Shareholder activism gets a boost
Increased local shareholder activism is the third development that deserves attention. Activism in South Africa still largely takes place behind closed doors between institutional investors and investee companies. As such, the extent to which investors’ concerns about weak corporate governance is raised and addressed, remains largely unknown.
A local fund manager justified this modus operandi by stating that “disagreements are unlikely to be resolved in an amicable fashion once the dirty laundry has been aired in public”. Although his argument carries some weight, the power of public activism should not be underestimated. Advances in social media, particularly Twitter, are enabling shareholder activists to have a much bigger impact on market sentiment towards companies with poor corporate governance practices than in the previous decade. Examples in this regard include Volkswagen and the MTN Group.
What shareholders can do
Based on these three developments and the knowledge that corporate governance is intricately linked to financial performance (and ultimately the state of an economy), we offer the following suggestions. Firstly, shareholders should do more to encourage diverse boards that include individuals from different backgrounds, as they have different perspectives on business matters. Research highlights that financial performance is indeed higher in companies with diverse boards compared to their less diverse counterparts (with specific reference to gender diversity).
It is often argued that the number of suitable directors in South Africa is limited. Over-boardedness (the result of serving on too many boards simultaneously) is therefore a major problem. Over-boardedness can result in meeting schedule conflicts and inadequate preparation for board meetings. Directors may also struggle to give sufficient attention to the activities of the various companies on which boards they serve.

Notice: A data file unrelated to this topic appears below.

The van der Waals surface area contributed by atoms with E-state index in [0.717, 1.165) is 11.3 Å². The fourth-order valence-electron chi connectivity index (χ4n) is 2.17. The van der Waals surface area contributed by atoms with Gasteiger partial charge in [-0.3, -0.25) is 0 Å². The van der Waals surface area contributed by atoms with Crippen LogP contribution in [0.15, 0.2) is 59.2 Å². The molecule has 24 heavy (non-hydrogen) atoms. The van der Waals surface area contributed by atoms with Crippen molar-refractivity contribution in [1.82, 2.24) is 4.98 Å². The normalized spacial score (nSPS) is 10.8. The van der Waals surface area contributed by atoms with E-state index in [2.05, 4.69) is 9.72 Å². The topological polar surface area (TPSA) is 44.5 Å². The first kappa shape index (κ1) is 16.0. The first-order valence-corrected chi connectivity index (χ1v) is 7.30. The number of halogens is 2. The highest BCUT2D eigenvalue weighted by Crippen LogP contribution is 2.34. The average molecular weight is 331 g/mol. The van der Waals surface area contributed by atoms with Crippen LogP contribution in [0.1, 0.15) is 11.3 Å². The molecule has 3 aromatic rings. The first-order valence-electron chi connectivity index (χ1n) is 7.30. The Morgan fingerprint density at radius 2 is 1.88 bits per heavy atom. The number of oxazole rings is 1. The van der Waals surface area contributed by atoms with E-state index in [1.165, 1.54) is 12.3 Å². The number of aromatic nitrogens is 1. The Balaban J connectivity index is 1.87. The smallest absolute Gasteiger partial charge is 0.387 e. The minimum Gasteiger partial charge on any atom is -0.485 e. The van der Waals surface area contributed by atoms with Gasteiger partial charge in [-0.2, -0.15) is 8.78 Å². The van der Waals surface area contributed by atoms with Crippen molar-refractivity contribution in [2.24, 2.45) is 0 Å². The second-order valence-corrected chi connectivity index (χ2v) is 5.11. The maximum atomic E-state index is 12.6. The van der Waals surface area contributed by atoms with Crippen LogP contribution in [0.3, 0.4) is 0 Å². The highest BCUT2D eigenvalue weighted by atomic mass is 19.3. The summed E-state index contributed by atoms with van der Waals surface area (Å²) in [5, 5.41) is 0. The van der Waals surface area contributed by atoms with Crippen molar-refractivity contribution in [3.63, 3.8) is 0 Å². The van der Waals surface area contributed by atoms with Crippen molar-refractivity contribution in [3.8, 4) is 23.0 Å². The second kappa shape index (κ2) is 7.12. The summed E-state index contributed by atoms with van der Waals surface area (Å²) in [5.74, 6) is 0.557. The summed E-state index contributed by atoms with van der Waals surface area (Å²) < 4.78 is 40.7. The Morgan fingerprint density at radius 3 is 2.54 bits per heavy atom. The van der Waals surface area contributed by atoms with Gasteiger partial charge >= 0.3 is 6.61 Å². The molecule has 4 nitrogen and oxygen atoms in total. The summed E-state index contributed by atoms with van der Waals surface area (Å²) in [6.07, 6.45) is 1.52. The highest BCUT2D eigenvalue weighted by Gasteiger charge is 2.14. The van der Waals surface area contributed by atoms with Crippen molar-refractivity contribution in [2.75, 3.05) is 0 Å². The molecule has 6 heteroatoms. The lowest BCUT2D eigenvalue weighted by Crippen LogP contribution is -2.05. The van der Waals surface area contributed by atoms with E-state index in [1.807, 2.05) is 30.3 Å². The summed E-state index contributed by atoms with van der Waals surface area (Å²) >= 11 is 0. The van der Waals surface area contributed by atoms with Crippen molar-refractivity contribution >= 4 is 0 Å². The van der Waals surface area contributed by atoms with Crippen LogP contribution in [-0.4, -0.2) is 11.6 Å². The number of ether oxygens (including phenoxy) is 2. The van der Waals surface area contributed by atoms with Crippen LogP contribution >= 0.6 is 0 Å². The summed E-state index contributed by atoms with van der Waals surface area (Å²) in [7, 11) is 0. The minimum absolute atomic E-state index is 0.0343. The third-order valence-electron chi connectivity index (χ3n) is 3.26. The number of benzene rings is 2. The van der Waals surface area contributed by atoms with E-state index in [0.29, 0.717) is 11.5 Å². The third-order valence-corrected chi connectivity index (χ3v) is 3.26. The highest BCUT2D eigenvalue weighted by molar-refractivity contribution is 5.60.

As a result, key issues might be overlooked or not timeously addressed. A possible solution is to appoint less experienced candidates as shadow directors. These individuals can then be mentored by more experienced directors and those planning to retire in the near future. The importance of continuous board evaluation, training and fair compensation should not be underestimated.
Communication between board members, management and shareholders should be clearer. If shareholders have sufficient information, they could make more informed voting and shareholder engagement decisions. Furthermore, by advancing electronic voting, more shareholders might cast their votes. As the owners of listed companies, they have a responsibility to voice their concerns.
The 14th century poet Geoffrey Chaucer warned that “time and tide wait for no man”. More recently, Warren Buffett was quoted as saying that it is only when the tide goes out that you discover who has been swimming naked. Shareholders, directors and managers are thus urged to pay more attention to corporate governance policies and practices before the economic tide in South Africa takes a more drastic downturn. Ignore corporate governance at your own peril.